It’s rough being a career member of the US State Department workforce in the Donald Trump era. In general, much of the work of these people is not particularly affected by the changes in presidential administrations. Passports get issued to US citizens who wish to travel abroad, and visas get processed for those who wish to visit here. Those posted at embassies abroad listen to what is happening around them and report the most interesting stuff back to Foggy Bottom in DC, and they take what they’re told by Foggy Bottom and share it with the country in which they are posted. Big things change, like treaty negotiation postures and diplomatic postures on big picture issues, but the nitty gritty stuff is pretty ordinary and non-controversial.
But now, there’s a new wrinkle: whatever you do, don’t do or say anything that will make the guy who sits in the room with no corners look bad. He does not react well. And that wrinkle makes even the ordinary nitty gritty stuff difficult.
“Domani Spero,” the pseudonym of the author of DiploPundit, means “See you tomorrow, I hope,” which seems a fitting moniker for someone who watches the ins and outs of the State Department. Says he, “DiploPundit wades into leadership and management issues, realities of Foreign Service life, ambassadors and nominations, embassy report cards, current events in countries and regions which may or may not include prominent U.S. interests, and other developments in the international affairs community.” His writing assume that his readers are familiar with State Dept jargon and acronyms, which can put some readers off. On the other hand, for those in and around the US diplomatic community, DiploPundit is a definite place to check in for details that might not make it into general media reporting. Along the way, he occasionally posts items that come from his “burn bag” (State Dept lingo for the receptacle for classified trash that must be burned, rather than taken to the curb), which is his place for receiving anonymous tips. These often come from current State Dept employees, raising issues that they do not feel comfortable in bringing to the attention of their superiors via in-house channels.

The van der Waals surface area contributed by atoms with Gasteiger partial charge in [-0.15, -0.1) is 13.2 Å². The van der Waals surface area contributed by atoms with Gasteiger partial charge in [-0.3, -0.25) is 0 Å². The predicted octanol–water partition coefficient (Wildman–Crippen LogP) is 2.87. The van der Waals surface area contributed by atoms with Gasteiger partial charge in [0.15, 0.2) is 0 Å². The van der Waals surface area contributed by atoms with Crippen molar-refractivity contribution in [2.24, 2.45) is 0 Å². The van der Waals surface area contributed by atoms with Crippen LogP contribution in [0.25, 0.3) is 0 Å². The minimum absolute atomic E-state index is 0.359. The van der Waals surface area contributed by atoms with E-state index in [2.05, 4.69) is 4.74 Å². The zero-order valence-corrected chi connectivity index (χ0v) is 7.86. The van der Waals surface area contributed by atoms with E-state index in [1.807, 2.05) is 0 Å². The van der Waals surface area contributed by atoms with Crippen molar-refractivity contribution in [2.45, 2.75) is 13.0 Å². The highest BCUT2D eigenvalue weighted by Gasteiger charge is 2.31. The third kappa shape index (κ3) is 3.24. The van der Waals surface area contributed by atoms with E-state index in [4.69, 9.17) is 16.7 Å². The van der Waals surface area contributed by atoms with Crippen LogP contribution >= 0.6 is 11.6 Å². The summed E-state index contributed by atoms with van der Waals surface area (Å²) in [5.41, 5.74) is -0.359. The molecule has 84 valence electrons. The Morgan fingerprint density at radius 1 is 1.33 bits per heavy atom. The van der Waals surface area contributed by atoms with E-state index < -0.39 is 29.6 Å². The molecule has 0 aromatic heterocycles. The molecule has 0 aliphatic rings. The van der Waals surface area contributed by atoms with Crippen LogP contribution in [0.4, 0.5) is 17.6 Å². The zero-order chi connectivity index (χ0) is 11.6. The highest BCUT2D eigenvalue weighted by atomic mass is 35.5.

Four days ago, DiploPundit noted that the US Embassy in Kingston, Jamaica put out a classic non-denial non-response to a story in the local media. While he didn’t link to the story, he seems to be referring to the Jamaica Observer, which wrote this last Wednesday:
A second case of COVID-19 has been confirmed in Jamaica.
Health Minister Dr Christopher Tufton confirmed the second imported case via Twitter this evening.
Dr Tufton said the second case is a US Embassy employee who returned from the UK.
As you might guess, the US Embassy in Kingston started getting calls about this, their response boils down to “we’re aware of the report and will not confirm or deny it, but we’re working with Jamaican authorities and doing a really deep cleaning of all embassy facilities.”
Three days ago, DiploPundit wrote up a Burn Bag post, sent to him by “sickdips”:
“Members of the Embassy community at one post have fallen seriously ill with COVID-19 symptoms, but the State Department will not test them for COVID-19 or *MEDEVAC them. There is already limited medical capacity at many posts, which will be completely overwhelmed as the pandemic spreads. What is MED waiting for? Protecting our people should be our NUMBER ONE PRIORITY.”
MEDEVAC is exactly what it sounds like – medically evacuate – and MED is the acronym for the State Dept’s Bureau of Medical Services. When I went to MEDs page at State.gov, it had nothing but standard “here’s what we do” language and no news items related to COVID-19 among US embassy staffers.
This led me back to that non-denial non-response. In the middle, there’s one sentence that jumped out at me: “The U.S. Department of State has no greater responsibility than the safety and security of U.S. citizens overseas and locally-employed staff.” Remember what I said at the top? Don’t say or do anything to make the guy who sits in the room with no corners look bad. That’s what’s going on in this statement. “Make sure you tell everyone that we take care of US citizens!”
If sickdips saw this (whether Jamaica is the post about which sickdips was writing or not), it’s probably what prompted sickdips to drop a note to the Burn Bag. Fancy words about protecting the safety of embassy staffers are nice, but actions on the ground like refusing to test after exposure to a known carrier of COVID-19 suggest otherwise.